Click F5 to execute the package manually
Execute the package
Step 16: Check SSIS logging info
Here, I use SQL Server Management Studio (SSMS) to connect to [MSSQLENG\TEST1], database [SSIS_Config], and then issue the query below to review the execution log of the manual run I just triggered.
Review the execution log
Step 17: Check SSIS logging info for failed execution
I would also be interested to see what error message is captured if the package failed on execution. Here I intentionally fail the package execution.
Failed package execution
Now I run the same query but focus on the rows for my failed run.
I can see that the error message is clearly recorded and that it provides detailed information on why the package failed on execution.
The error message with detailed information
The message I got here is:
Up to this point, we have confirmed that the SSIS log is functional. Next, let’s create a stored procedure that queries SSIS logging info and sends out email when an error is captured in the log.
Send Email When SSIS Failed in Execution
Let’s continue to use SSIS_Config database to create a stored procedure. The stored procedure will allow you to pass the @ToEmail, @CCEmail and @minute parameters. You can define the email address for the designated To and Copy recipients. The @minute parameter will allow you to define how many minutes you want to trace back for any SSIS failure. If you pass 180 for @minute, you will be notified for any SSIS package execution failure up to 3 hours back from the current time.
Execute the query below on the database that Connection Manager “SQLConnection” connects to.
To test the process, execute the stored procedure with @ToEmail and/or @CCEmail and @minute. The example below sends SSIS failure notification to [email protected], with failure occurrences for the past 30 minutes.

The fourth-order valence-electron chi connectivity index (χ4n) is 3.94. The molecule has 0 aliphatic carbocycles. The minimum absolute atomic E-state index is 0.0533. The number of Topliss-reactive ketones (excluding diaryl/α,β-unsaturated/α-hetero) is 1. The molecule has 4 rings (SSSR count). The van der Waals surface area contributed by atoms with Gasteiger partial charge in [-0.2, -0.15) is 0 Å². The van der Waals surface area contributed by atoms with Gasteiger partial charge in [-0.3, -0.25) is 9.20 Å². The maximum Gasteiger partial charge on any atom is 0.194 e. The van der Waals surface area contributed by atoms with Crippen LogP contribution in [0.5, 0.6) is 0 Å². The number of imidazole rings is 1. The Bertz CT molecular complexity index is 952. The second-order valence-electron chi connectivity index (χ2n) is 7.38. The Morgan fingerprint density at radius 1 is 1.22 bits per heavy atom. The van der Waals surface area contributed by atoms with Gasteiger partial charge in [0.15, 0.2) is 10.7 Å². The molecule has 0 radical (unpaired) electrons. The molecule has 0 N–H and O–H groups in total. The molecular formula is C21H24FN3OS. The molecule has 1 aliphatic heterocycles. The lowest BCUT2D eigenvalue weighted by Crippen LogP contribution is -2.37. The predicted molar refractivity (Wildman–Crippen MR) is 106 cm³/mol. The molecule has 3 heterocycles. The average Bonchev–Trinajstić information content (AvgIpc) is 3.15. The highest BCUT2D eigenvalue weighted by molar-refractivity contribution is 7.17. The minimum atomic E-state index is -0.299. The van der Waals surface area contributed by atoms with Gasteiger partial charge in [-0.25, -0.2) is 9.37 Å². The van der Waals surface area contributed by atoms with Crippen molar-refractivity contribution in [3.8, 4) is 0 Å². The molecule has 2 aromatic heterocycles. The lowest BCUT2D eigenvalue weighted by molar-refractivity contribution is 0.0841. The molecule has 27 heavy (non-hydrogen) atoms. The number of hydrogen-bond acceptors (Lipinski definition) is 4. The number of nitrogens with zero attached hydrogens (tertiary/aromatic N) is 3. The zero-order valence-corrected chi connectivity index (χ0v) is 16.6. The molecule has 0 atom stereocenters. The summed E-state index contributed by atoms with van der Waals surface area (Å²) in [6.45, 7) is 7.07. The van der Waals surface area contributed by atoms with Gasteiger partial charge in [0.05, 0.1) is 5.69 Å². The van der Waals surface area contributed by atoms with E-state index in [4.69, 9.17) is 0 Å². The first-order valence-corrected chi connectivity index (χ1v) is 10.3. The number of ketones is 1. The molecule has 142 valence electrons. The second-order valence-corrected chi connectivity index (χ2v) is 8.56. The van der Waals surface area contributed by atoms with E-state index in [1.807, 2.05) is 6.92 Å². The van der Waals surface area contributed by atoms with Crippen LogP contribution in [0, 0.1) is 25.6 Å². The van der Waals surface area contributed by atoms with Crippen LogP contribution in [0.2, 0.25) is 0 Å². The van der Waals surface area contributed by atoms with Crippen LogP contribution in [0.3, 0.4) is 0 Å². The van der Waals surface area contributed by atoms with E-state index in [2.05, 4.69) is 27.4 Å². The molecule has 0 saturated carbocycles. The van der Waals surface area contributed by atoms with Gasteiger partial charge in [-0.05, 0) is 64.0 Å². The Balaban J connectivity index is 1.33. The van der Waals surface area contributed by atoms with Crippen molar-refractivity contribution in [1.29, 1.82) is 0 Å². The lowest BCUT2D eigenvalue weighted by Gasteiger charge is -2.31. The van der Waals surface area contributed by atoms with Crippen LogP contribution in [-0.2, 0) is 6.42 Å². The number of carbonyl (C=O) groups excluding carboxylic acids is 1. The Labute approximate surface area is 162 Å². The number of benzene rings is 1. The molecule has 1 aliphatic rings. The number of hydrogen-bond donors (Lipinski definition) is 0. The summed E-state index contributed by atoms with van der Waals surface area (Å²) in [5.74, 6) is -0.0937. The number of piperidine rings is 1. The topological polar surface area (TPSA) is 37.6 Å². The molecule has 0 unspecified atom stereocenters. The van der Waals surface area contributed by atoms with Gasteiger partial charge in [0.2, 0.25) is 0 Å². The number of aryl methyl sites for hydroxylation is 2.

Stored procedure sends email
Say you have two SSIS packages that failed within the past 30 minutes; you will receive two emails similar to the picture above. (I have masked information for company privacy). The email will contain the following information.
- Subject: SSIS Package [PackageName] failed on [SQLServer Name where you store the logging info]
- SQL instance: [SQLServer Name where you store the logging info]
- Package Name: [PackageName]
- Job Originating Host: [From which machine the package was executed]
- RunAs: [Which login ran the package]
- Start DT: [Package start time]
- End DT: [Package End Time]
- Error Message: [Detail information on why the package failed on execution]
You can set a job that runs the stored procedure every 30 minutes. It will send out email only if a package failed within the last 30 minutes. For every package failure, you will receive one email.
By enabling SSIS logging on the package and setting up automated process to query logging information, we no longer need to do any guess work on what went wrong for the package; we can also skip the pain of reproducing the error and can be notified within a reasonable timeframe when any package fails on execution.